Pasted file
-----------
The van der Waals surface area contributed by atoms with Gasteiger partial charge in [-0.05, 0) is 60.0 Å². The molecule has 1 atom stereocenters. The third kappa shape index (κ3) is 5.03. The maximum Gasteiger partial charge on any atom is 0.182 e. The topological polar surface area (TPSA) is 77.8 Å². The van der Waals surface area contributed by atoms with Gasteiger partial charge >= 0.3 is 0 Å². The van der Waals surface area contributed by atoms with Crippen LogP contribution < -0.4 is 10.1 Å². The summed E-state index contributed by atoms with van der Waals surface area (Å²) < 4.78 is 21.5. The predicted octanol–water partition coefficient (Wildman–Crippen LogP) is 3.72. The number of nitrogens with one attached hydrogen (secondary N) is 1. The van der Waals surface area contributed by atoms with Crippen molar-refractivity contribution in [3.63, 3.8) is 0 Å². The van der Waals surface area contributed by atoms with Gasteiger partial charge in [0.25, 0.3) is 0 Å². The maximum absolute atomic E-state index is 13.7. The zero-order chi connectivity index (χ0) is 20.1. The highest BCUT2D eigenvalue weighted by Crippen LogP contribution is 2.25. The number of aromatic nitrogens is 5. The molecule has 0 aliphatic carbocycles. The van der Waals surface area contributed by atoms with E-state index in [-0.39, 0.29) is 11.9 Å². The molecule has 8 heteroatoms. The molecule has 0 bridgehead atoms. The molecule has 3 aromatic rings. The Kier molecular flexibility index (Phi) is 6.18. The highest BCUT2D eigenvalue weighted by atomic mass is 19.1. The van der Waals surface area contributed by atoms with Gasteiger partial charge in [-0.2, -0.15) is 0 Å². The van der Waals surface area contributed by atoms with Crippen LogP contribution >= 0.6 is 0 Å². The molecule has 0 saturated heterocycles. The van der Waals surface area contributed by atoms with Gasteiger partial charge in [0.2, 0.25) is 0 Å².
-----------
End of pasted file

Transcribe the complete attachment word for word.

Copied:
The van der Waals surface area contributed by atoms with Gasteiger partial charge in [-0.05, 0) is 60.0 Å². The molecule has 1 atom stereocenters. The third kappa shape index (κ3) is 5.03. The maximum Gasteiger partial charge on any atom is 0.182 e. The topological polar surface area (TPSA) is 77.8 Å². The van der Waals surface area contributed by atoms with Gasteiger partial charge >= 0.3 is 0 Å². The van der Waals surface area contributed by atoms with Crippen LogP contribution < -0.4 is 10.1 Å². The summed E-state index contributed by atoms with van der Waals surface area (Å²) < 4.78 is 21.5. The predicted octanol–water partition coefficient (Wildman–Crippen LogP) is 3.72. The number of nitrogens with one attached hydrogen (secondary N) is 1. The van der Waals surface area contributed by atoms with Crippen molar-refractivity contribution in [3.63, 3.8) is 0 Å². The van der Waals surface area contributed by atoms with Gasteiger partial charge in [0.25, 0.3) is 0 Å². The maximum absolute atomic E-state index is 13.7. The zero-order chi connectivity index (χ0) is 20.1. The highest BCUT2D eigenvalue weighted by Crippen LogP contribution is 2.25. The number of aromatic nitrogens is 5. The molecule has 0 aliphatic carbocycles. The van der Waals surface area contributed by atoms with E-state index in [-0.39, 0.29) is 11.9 Å². The molecule has 8 heteroatoms. The molecule has 0 bridgehead atoms. The molecule has 3 aromatic rings. The Kier molecular flexibility index (Phi) is 6.18. The highest BCUT2D eigenvalue weighted by atomic mass is 19.1. The van der Waals surface area contributed by atoms with Gasteiger partial charge in [-0.2, -0.15) is 0 Å². The van der Waals surface area contributed by atoms with Crippen LogP contribution >= 0.6 is 0 Å². The molecule has 0 saturated heterocycles. The van der Waals surface area contributed by atoms with Gasteiger partial charge in [0.2, 0.25) is 0 Å².